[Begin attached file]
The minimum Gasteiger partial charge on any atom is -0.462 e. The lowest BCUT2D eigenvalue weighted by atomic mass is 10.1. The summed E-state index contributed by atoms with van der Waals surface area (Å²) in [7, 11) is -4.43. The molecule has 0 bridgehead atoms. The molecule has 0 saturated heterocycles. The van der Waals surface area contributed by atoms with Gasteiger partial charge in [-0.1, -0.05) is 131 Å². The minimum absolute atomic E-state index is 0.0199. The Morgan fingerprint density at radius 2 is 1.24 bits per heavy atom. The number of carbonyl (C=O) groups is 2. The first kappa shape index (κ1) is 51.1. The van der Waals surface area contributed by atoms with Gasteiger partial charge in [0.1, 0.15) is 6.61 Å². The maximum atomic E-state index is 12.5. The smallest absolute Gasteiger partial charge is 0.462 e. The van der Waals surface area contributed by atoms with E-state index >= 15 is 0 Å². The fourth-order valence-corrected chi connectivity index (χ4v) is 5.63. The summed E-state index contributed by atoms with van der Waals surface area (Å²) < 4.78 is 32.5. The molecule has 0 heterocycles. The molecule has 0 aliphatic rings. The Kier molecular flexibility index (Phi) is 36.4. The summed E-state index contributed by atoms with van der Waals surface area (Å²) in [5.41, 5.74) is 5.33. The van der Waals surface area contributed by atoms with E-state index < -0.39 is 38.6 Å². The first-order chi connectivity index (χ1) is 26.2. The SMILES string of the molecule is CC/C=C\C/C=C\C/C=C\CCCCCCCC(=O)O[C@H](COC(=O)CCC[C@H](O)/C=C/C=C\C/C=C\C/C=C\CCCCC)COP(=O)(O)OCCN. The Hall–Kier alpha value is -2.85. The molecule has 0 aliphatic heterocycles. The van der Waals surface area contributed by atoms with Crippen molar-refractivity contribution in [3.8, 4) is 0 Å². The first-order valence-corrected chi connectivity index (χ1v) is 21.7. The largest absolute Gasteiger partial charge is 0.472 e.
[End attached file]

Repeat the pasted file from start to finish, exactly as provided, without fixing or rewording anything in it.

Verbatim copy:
The minimum Gasteiger partial charge on any atom is -0.462 e. The lowest BCUT2D eigenvalue weighted by atomic mass is 10.1. The summed E-state index contributed by atoms with van der Waals surface area (Å²) in [7, 11) is -4.43. The molecule has 0 bridgehead atoms. The molecule has 0 saturated heterocycles. The van der Waals surface area contributed by atoms with Gasteiger partial charge in [-0.1, -0.05) is 131 Å². The minimum absolute atomic E-state index is 0.0199. The Morgan fingerprint density at radius 2 is 1.24 bits per heavy atom. The number of carbonyl (C=O) groups is 2. The first kappa shape index (κ1) is 51.1. The van der Waals surface area contributed by atoms with Gasteiger partial charge in [0.1, 0.15) is 6.61 Å². The maximum atomic E-state index is 12.5. The smallest absolute Gasteiger partial charge is 0.462 e. The van der Waals surface area contributed by atoms with E-state index >= 15 is 0 Å². The fourth-order valence-corrected chi connectivity index (χ4v) is 5.63. The summed E-state index contributed by atoms with van der Waals surface area (Å²) < 4.78 is 32.5. The molecule has 0 heterocycles. The molecule has 0 aliphatic rings. The Kier molecular flexibility index (Phi) is 36.4. The summed E-state index contributed by atoms with van der Waals surface area (Å²) in [5.41, 5.74) is 5.33. The van der Waals surface area contributed by atoms with E-state index < -0.39 is 38.6 Å². The first-order chi connectivity index (χ1) is 26.2. The SMILES string of the molecule is CC/C=C\C/C=C\C/C=C\CCCCCCCC(=O)O[C@H](COC(=O)CCC[C@H](O)/C=C/C=C\C/C=C\C/C=C\CCCCC)COP(=O)(O)OCCN. The Hall–Kier alpha value is -2.85. The molecule has 0 aliphatic heterocycles. The van der Waals surface area contributed by atoms with Crippen molar-refractivity contribution in [3.8, 4) is 0 Å². The first-order valence-corrected chi connectivity index (χ1v) is 21.7. The largest absolute Gasteiger partial charge is 0.472 e.